How do you serve ice cream from a 19th-century street cart, where there’s no room to carry tons of dishes and spoons? You could wrap it in paper, but that still causes a mess, both for consumers and for the streets themselves. Someone came up with the idea of wrapping a slab of ice cream in cookies instead, and the ice cream sandwich was born. And that’s why we celebrate Ice Cream Sandwich Day on August 2.
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Written mentions of the treat start cropping up around the turn of the century. “It was written about a lot in newspapers,” Quinzio says. “This was quite the innovation. It sold for a penny, and you had to have a penny because they were making them so fast they didn’t have time to make change.”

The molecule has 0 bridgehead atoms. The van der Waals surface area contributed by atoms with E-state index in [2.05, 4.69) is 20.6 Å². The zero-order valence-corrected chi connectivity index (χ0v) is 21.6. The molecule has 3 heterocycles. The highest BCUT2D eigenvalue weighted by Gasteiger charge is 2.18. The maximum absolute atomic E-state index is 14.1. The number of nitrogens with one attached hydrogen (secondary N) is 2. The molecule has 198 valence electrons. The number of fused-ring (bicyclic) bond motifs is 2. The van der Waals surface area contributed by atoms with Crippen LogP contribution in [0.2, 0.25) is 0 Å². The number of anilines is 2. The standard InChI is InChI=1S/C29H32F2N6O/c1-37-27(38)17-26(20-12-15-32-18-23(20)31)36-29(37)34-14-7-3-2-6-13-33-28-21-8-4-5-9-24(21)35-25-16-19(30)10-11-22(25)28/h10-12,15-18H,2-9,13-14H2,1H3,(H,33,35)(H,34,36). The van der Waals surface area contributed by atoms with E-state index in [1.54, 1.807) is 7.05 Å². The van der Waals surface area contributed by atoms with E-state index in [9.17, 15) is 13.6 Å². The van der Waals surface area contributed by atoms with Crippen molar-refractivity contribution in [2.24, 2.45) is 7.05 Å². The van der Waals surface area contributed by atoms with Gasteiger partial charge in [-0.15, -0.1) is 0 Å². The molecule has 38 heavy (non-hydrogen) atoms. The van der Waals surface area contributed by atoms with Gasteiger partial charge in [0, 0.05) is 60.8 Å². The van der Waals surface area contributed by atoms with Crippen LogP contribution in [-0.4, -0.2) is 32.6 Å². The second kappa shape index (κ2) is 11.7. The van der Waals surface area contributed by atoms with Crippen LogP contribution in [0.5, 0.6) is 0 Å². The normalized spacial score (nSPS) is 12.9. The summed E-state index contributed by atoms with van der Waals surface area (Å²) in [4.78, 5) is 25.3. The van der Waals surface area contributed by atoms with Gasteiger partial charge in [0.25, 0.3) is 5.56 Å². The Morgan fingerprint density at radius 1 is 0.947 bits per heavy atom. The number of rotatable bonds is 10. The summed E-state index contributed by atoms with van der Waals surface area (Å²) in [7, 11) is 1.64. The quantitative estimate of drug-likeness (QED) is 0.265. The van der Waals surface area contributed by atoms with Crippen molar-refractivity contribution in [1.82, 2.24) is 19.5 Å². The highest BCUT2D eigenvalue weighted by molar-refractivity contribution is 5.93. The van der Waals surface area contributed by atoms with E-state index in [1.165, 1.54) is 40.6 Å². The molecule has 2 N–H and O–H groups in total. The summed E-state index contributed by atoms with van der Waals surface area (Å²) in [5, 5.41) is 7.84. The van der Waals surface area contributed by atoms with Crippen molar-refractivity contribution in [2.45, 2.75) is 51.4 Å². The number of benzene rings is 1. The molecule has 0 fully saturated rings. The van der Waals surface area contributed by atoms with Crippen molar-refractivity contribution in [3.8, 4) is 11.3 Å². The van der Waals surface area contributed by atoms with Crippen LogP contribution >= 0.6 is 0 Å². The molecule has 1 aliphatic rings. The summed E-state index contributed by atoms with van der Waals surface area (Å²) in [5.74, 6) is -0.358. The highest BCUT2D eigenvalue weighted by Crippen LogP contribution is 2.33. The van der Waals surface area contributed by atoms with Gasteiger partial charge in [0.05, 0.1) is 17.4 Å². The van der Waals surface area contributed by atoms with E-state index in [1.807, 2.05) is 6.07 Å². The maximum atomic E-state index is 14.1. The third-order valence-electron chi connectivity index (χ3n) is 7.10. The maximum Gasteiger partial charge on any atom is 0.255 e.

In 1899, she says, the New York Mail and Express ran a story headlined “A New Sandwich.” “There are ham sandwiches and salmon sandwiches and cheese sandwiches and several other kinds of sandwiches,” it began, “but the latest is the ice-cream sandwich. As a new fad the ice cream sandwich might have made thousands of dollars for its inventor had the novelty been launched by a well-known caterer, but strangely enough the ice-cream sandwich made its advent in an humble Bowery push-cart.”
From there, the ice cream sandwich took off. High-end restaurants copied it and ice cream trucks depended on it. There are many modern variations, but people are still drawn to the vanilla slab surrounded by a chocolate wafer. Read the story of the ice cream sandwich at the Boston Globe. -via Metafilter
(Image credit: Mr. Granger)